with poll: Historic District Commission rules new fence in Ann Arbor's Old West Side must come down
Ryan J. Stanton | AnnArbor.com
Louis Breskman, who lives in a 1920s-era house at 617 W. Madison St. with his fiance, Meredith Newman, now has 90 days to take down the wooden, split-rail fence he had installed for about $1,200 last month and restore the property to its previous condition.
"The great joy of the neighborhood is that it has retained its historic character, and that's what our guidelines are intended to do," said HDC Chairwoman Ellen Ramsburgh. "I don't think the fence is appropriate, and I'm sorry that we're acting on it after the fact, but that's as it is."
The HDC voted 5-0 to reject Breskman's application for a certificate of appropriateness, with commissioners Patrick McCauley, Ben Bushkuhl, Robert White and Kristina Glusac joining Ramsburgh in deciding the fence doesn't fit in the historic neighborhood.
Breskman and his fiance appeared before the HDC along with an attorney to plead their case. They left disappointed in the outcome and said they were uncertain of their next steps.
Jill Thacher, the city's historic preservation coordinator, advised the HDC that split-rail fences in front yards are incompatible with the historic character of the neighborhood and should not be allowed. She said Breskman can submit a new application to install a fence in a design that is appropriate for the district.
Thacher said a fence with square or flat pickets with at least 50 percent opacity would be a more appropriate design.
Breskman said he's not sure he wants "tangle" with the HDC again, though. He noted there already was a worn-out, wooden, picket fence on part of the property that was taken down to make way for the new fence, and he doesn't like that style.
According to the historic district design guidelines Ann Arbor follows, when installing new fencing it's appropriate to use wood (either picket or alternating board), wrought-iron or metal (wrought-iron style) or chain link (rear yards only). Thacher said this was the first time the HDC had ever considered whether to allow split-rail fences in the Old West Side.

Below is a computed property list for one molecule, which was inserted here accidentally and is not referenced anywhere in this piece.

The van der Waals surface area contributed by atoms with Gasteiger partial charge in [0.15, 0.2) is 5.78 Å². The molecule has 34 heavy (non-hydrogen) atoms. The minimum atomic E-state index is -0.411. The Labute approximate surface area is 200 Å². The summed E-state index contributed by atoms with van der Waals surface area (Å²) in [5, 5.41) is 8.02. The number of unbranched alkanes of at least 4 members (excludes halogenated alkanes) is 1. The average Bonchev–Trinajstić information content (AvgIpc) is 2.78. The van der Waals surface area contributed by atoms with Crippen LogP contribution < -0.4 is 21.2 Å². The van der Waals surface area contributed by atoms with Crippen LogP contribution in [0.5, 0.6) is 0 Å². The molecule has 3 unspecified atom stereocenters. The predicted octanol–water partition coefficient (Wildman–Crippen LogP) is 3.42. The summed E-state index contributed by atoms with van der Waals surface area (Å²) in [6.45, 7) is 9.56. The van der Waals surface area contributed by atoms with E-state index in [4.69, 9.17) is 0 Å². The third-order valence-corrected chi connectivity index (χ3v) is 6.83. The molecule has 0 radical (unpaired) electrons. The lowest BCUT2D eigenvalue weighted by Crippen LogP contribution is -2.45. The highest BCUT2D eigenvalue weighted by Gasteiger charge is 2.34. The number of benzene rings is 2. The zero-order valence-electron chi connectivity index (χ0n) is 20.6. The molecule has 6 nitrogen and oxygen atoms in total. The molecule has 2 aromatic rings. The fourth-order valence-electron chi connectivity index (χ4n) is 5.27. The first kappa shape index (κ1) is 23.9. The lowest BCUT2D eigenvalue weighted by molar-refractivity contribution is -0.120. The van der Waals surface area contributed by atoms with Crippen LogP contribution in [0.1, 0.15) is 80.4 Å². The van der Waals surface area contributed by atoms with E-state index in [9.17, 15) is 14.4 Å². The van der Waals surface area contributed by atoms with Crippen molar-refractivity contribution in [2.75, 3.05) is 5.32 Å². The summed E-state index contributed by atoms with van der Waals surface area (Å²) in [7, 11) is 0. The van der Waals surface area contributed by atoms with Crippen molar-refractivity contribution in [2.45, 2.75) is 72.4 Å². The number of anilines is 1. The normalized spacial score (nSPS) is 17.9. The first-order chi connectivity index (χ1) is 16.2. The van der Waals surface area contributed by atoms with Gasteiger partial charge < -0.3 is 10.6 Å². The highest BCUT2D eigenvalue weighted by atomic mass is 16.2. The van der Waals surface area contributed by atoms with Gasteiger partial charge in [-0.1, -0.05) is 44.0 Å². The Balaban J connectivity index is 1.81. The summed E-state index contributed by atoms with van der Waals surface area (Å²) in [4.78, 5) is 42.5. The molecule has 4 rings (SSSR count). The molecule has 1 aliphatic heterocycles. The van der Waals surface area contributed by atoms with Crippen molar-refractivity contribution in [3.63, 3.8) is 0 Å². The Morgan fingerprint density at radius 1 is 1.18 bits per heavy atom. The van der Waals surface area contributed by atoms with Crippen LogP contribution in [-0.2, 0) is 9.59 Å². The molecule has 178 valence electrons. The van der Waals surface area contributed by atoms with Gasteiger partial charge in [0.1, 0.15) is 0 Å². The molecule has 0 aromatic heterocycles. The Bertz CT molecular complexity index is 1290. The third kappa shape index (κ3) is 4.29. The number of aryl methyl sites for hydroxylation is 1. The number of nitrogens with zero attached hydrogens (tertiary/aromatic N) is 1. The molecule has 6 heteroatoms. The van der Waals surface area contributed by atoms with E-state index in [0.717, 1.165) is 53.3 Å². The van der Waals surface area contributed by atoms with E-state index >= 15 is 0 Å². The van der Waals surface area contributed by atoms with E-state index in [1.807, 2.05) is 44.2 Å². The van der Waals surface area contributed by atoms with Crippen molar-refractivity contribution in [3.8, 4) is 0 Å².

According to Thacher, city staff received reports from three different neighbors last month about a fence being built without permits. A city building inspector visited the site and found a split-rail fence had been installed along the Fifth Street sidewalk on the corner lot.
In addition to not getting a required certificate of appropriateness from the HDC before installing the fence, Breskman also failed to secure a zoning compliance permit.
The building inspector issued a stop work order. But over the weekend, the rest of the fence was installed along West Madison.
City officials say Breskman potentially faces a civil infraction or misdemeanor for violating the stop work order, but that hasn't been issued yet.
During the course of her staff investigation, Thacher said she went through 200 or more old photographs of Ann Arbor and discovered that post-and-rail fences similar to the one installed on Breskman's property definitely existed in the city at one time.
"This is a very old style of fence, but it was predominant before the turn of the 19th century," she said, adding the fences were around in the 1800s from the founding days of Ann Arbor, through the Civil War, and up to the turn of the century.
Ryan J. Stanton | AnnArbor.com
She said those types of fences were not as predominant after the turn of the century because the land was getting subdivided more and lots became smaller. She said most fences closer to downtown on small residential lots were picket style and photographs prove that.
Breskman's one-and-a-half-story, Craftsman-style home first appears in the 1927 city directory as the home of Emil Hoppe, an employee of the phone company and a student.